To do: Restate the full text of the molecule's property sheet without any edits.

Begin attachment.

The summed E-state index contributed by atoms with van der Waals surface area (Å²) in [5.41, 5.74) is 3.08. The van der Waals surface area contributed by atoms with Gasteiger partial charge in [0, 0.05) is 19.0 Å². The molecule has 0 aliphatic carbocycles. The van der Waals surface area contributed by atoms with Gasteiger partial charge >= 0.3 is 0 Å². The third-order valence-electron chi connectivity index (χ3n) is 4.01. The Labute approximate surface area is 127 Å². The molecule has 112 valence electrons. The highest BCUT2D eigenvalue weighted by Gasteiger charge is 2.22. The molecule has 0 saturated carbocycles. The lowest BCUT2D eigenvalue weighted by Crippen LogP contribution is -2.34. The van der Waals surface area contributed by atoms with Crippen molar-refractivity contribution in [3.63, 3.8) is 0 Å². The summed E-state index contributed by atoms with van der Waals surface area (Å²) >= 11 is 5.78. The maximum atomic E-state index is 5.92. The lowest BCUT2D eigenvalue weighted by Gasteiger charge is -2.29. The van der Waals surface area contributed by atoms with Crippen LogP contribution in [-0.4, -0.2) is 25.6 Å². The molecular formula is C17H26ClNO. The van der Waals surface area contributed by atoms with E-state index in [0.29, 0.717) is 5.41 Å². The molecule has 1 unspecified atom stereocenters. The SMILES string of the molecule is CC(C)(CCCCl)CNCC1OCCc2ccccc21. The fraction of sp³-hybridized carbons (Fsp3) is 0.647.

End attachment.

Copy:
The summed E-state index contributed by atoms with van der Waals surface area (Å²) in [5.41, 5.74) is 3.08. The van der Waals surface area contributed by atoms with Gasteiger partial charge in [0, 0.05) is 19.0 Å². The molecule has 0 aliphatic carbocycles. The van der Waals surface area contributed by atoms with Gasteiger partial charge >= 0.3 is 0 Å². The third-order valence-electron chi connectivity index (χ3n) is 4.01. The Labute approximate surface area is 127 Å². The molecule has 112 valence electrons. The highest BCUT2D eigenvalue weighted by Gasteiger charge is 2.22. The molecule has 0 saturated carbocycles. The lowest BCUT2D eigenvalue weighted by Crippen LogP contribution is -2.34. The van der Waals surface area contributed by atoms with Crippen molar-refractivity contribution in [3.63, 3.8) is 0 Å². The summed E-state index contributed by atoms with van der Waals surface area (Å²) >= 11 is 5.78. The maximum atomic E-state index is 5.92. The lowest BCUT2D eigenvalue weighted by Gasteiger charge is -2.29. The van der Waals surface area contributed by atoms with Crippen LogP contribution in [-0.4, -0.2) is 25.6 Å². The molecular formula is C17H26ClNO. The van der Waals surface area contributed by atoms with E-state index in [0.29, 0.717) is 5.41 Å². The molecule has 1 unspecified atom stereocenters. The SMILES string of the molecule is CC(C)(CCCCl)CNCC1OCCc2ccccc21. The fraction of sp³-hybridized carbons (Fsp3) is 0.647.